Now, your question as to number 1, "If the murder or the shot occurred first, and the robbery occurred later, is that a felony murder?" The answer is no.

Two, "If murder is committed in order (Without intent) to commit a robbery afterwards, is that a felony murder?" The answer is yes. Three, "If murder is committed in order (Without intent) to commit a robbery afterwards, is that a felony murder? Answer to that is no.

I will repeat that again so that you understand me. If the murder or the shot occurred first and the robbery occurred later, is that a felony murder? No. If the murder is committed in order

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with intent to commit a robbery afterwards is that a felony murder? The answer is yes. And if the murder is committed without intent in order to commit a robbery afterwards, is that a felony murder? The answer to that is yes.

Now, of course, at anytime if you feel that it is necessary that I charge you as to any particular aspect or repeat any part of my charge if you think that is necessary, you have the right to ask me and I then have a right to review it and make my determination. You will please go back and resume your deliberations.

The jury retired after this supplemental instruction and returned with the verdict of guilty of murder in the first degree on the theory of felony-murder at 3:15 P.M.

We think the need for a clear instruction on the elements of larceny, as distinguished from robbery, in order to assist the jury with its difficult responsibility was self-evident. If larceny had been described to the jury and they were specifically told that such an offense was not sufficient to support a felony-murder verdict, we would have some certitude that the jury's felony-murder verdict was based on a finding that defendant's conduct, apart from the homicide, constituted robbery. On the state of this record we have no such assurance and find reversible error.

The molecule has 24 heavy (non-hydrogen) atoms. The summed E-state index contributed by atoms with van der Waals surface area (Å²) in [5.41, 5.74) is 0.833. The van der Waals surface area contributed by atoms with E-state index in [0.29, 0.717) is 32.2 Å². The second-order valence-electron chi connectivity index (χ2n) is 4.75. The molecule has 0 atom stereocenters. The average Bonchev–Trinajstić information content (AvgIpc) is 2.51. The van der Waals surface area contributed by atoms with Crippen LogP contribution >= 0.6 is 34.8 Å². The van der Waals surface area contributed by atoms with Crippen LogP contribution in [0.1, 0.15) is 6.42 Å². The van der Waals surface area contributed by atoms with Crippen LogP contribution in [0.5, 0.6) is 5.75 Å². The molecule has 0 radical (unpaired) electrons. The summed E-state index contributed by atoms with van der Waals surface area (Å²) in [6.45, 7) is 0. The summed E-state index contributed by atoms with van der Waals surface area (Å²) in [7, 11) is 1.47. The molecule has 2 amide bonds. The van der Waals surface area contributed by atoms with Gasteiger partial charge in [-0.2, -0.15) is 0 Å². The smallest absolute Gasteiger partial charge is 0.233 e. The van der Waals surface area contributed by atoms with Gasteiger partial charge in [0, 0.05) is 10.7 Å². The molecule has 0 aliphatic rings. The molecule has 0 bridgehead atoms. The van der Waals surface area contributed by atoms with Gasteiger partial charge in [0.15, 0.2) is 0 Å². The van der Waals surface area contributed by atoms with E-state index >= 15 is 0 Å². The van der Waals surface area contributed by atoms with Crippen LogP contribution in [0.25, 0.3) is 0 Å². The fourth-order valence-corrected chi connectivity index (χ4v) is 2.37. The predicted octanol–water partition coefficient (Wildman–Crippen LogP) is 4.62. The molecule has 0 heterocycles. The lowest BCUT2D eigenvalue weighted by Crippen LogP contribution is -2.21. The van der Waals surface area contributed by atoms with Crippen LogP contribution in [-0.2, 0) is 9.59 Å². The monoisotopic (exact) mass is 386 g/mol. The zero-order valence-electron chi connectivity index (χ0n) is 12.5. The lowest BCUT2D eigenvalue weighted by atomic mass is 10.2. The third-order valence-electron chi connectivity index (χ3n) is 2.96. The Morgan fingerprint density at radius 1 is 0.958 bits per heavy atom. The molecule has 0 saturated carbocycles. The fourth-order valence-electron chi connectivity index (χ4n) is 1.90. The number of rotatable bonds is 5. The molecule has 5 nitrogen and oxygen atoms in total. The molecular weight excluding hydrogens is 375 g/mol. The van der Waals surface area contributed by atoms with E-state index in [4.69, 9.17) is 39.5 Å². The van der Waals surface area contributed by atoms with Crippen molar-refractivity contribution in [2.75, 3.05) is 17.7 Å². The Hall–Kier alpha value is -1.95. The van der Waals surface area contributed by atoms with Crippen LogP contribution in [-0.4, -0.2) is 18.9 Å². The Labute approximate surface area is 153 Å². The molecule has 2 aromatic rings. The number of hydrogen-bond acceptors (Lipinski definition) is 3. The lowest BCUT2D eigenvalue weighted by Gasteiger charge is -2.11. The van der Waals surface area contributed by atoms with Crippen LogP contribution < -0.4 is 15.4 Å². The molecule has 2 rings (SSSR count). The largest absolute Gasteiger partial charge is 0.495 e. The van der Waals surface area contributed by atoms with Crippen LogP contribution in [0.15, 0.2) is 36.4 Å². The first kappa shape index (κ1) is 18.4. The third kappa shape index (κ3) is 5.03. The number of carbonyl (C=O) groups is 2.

Because of the necessity for a retrial one other point raised by defendant must be mentioned. During his direct examination of the victim's daughter the prosecutor asked the reason her father installed a burglar alarm in his house. She replied: "After my step-mother died he felt her family was too familiar with the house and he had a burglar alarm system put in." Defense counsel moved immediately for a mistrial. Out of the jury's presence the trial judge most properly admonished the prosecutor for intentionally asking the question. He then denied the motion and instructed the jury to disregard the question and answer because of the hearsay rule. The question and answer were most improper, especially since the jury knew the defendant was related to the victim and

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was described in the list found in the victim's basement safe after the homicide. In view of the reversal on other grounds it is not necessary for us to decide if the denial of the motion for mistrial was in these circumstances a mistaken exercise of discretion. We have no doubt however that the potential for prejudice to the defendant inherent in this colloquy was substantial.

Reversed and remanded for new trial.